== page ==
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Namaste: Women Defend Wearing Yoga Pants in Peaceful Parade

The parade was part of a bigger movement against misogyny and men dictating how women should dress, organizers said

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    Hundreds of women, girls and other supporters proudly donned their yoga pants Sunday as they peacefully paraded around the Rhode Island neighborhood of a man who derided the attire as tacky and ridiculous. (Published Monday, Oct. 24, 2016)

    Hundreds of women, girls and other supporters proudly donned their yoga pants Sunday as they peacefully paraded around the Rhode Island neighborhood of a man who derided the attire as tacky and ridiculous.

    Alan Sorrentino said the response to his letter to the editor, printed in The Barrington Times on Wednesday, has been "vicious" and that he's received death threats. He maintained the letter was meant to be humorous.

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    But organizers said even if Sorrentino's letter was meant to be a joke, the message is clear.

    "Women are fed up with the notion that we have to dress for people's visual pleasure," said Jamie Burke, parade organizer.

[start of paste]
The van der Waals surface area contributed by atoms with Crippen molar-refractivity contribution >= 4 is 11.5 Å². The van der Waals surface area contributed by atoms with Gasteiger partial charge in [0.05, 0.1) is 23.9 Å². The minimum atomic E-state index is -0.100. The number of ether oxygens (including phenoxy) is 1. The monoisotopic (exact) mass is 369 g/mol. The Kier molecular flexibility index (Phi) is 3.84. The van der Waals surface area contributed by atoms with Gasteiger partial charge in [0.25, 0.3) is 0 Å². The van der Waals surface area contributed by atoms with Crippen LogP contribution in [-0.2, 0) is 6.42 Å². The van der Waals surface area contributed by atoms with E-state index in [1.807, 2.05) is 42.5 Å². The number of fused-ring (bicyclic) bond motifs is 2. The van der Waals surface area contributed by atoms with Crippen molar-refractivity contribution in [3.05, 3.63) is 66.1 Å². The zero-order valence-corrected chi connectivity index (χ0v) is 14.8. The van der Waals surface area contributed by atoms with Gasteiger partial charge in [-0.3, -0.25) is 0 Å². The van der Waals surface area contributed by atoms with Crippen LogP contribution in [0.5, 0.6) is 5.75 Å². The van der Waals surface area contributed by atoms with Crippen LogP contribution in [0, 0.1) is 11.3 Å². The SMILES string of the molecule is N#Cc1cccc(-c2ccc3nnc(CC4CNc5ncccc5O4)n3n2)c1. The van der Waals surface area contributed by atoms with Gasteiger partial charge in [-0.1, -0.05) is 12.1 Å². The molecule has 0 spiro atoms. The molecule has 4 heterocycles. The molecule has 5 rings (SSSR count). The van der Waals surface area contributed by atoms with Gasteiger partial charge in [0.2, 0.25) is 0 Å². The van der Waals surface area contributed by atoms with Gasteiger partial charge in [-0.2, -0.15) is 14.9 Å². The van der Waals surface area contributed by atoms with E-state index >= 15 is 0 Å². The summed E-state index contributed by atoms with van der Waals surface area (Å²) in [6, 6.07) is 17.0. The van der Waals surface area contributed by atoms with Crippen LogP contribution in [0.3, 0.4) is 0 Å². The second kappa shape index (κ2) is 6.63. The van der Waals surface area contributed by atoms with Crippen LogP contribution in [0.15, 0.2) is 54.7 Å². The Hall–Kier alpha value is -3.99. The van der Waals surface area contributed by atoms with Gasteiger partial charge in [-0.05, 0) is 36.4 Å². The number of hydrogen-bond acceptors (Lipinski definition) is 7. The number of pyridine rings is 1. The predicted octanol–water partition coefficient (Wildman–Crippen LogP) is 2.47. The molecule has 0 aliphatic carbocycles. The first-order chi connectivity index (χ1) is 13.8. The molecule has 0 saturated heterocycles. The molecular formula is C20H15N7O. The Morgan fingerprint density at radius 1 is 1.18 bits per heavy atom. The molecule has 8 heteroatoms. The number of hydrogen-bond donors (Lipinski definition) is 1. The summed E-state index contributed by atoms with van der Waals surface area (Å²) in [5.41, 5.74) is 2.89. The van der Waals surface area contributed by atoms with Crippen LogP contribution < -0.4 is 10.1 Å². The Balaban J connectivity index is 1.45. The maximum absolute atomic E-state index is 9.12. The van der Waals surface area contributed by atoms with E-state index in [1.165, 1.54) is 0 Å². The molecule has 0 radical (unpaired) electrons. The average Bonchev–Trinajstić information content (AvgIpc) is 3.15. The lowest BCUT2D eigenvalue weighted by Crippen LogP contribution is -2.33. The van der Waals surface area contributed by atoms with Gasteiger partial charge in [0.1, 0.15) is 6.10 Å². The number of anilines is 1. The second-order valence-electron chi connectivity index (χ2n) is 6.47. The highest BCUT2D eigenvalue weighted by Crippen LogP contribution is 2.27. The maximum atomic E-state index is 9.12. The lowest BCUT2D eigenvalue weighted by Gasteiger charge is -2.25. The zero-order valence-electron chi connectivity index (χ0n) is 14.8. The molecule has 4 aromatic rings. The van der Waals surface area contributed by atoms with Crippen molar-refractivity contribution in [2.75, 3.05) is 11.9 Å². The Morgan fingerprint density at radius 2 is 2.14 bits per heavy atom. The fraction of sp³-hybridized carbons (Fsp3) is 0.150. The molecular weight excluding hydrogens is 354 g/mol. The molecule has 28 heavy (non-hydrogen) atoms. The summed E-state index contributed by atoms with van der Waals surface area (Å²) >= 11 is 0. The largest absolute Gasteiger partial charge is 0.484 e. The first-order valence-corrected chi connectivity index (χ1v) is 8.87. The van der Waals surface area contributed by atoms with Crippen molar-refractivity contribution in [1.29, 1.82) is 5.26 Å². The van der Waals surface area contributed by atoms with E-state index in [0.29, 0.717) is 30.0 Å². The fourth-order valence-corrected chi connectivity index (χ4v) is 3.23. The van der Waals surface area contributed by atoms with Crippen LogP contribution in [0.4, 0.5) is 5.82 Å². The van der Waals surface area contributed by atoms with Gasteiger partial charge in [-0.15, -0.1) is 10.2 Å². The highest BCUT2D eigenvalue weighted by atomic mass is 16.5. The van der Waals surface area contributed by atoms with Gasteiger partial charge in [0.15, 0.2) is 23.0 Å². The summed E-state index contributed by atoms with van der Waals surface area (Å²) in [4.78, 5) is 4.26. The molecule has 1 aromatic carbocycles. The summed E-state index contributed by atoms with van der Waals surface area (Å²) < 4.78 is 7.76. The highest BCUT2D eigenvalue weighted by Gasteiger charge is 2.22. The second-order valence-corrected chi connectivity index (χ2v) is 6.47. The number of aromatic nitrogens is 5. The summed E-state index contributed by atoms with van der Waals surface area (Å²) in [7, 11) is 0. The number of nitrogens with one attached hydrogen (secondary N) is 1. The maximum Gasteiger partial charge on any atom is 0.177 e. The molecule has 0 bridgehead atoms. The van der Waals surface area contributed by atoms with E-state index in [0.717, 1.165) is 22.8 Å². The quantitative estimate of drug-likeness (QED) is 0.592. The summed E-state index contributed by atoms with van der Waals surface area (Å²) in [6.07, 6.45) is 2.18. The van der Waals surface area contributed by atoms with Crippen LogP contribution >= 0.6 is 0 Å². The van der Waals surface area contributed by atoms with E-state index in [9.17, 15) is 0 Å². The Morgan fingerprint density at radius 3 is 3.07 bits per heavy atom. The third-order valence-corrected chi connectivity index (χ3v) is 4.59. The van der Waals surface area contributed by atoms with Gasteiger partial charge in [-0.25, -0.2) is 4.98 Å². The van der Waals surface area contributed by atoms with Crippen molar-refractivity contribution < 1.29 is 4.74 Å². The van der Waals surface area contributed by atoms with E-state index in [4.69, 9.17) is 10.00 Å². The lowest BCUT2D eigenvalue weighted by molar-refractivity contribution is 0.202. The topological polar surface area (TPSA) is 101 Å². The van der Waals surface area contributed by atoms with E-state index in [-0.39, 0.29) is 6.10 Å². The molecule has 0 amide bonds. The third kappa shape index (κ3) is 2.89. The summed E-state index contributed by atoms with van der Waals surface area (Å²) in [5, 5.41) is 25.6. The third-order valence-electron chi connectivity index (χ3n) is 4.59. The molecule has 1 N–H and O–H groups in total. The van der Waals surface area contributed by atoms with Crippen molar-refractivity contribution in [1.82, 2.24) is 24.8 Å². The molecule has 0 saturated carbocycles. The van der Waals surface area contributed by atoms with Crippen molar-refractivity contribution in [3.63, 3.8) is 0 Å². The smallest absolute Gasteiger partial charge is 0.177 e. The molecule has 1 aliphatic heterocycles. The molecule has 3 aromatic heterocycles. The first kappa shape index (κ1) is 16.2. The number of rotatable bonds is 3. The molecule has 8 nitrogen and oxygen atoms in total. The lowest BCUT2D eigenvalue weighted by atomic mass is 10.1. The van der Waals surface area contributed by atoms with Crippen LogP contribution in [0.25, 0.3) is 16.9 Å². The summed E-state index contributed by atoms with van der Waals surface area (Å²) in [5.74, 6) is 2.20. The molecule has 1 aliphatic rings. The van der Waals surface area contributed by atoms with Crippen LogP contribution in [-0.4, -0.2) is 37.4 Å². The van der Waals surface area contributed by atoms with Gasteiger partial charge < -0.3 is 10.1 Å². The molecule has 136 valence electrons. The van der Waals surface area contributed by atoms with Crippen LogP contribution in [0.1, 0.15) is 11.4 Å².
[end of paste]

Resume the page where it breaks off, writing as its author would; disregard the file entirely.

The so-called yoga pants parade wasn't a protest against Sorrentino specifically but part of a bigger movement against misogyny and men dictating how women should dress, organizers said.

    More than 300 people — many of them women and young girls — came out for the social media-driven event in the affluent, coastal town of Barrington, wearing yoga pants of different styles and colors.

    Some held up signs that said "Peaceful Pants Party" and "I've Got Passion For My Pants."

    Participants also collected personal hygiene items for the Sojourner House, a local domestic violence organization. Marchers ended with a group yoga session.

    Sorrentino, in his letter, described yoga pants as the worst thing in women's fashion since the miniskirt. He argued that they belong in the yoga studio and that women over age 20 shouldn't wear them in public.

    One parade-walker, clad in bright red yoga pants, held a sign that read: "I'm 53."

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    Sorrentino told WPRO-AM the letter was meant to be a humorous break from the current political campaign rhetoric and that he doesn't really have an issue with yoga pants. He says he even owns a pair.

    Sorrentino likened the death threats and expletive-laden voicemails he says he's received to what he's experienced for years as an openly gay man.

    "It's vicious and intimidating," he said Saturday on WPRO-AM. "The fact that this is seen as an appropriate reaction to something I wrote in the paper is really disgusting."

    On Sunday, a police detail was posted in front of Sorrentino's home, which had a hand-written banner saying "Free Speech" hanging over it. Burke said she advised participants to respect a quiet zone by his home. A call to Sorrentino on Sunday went unanswered.

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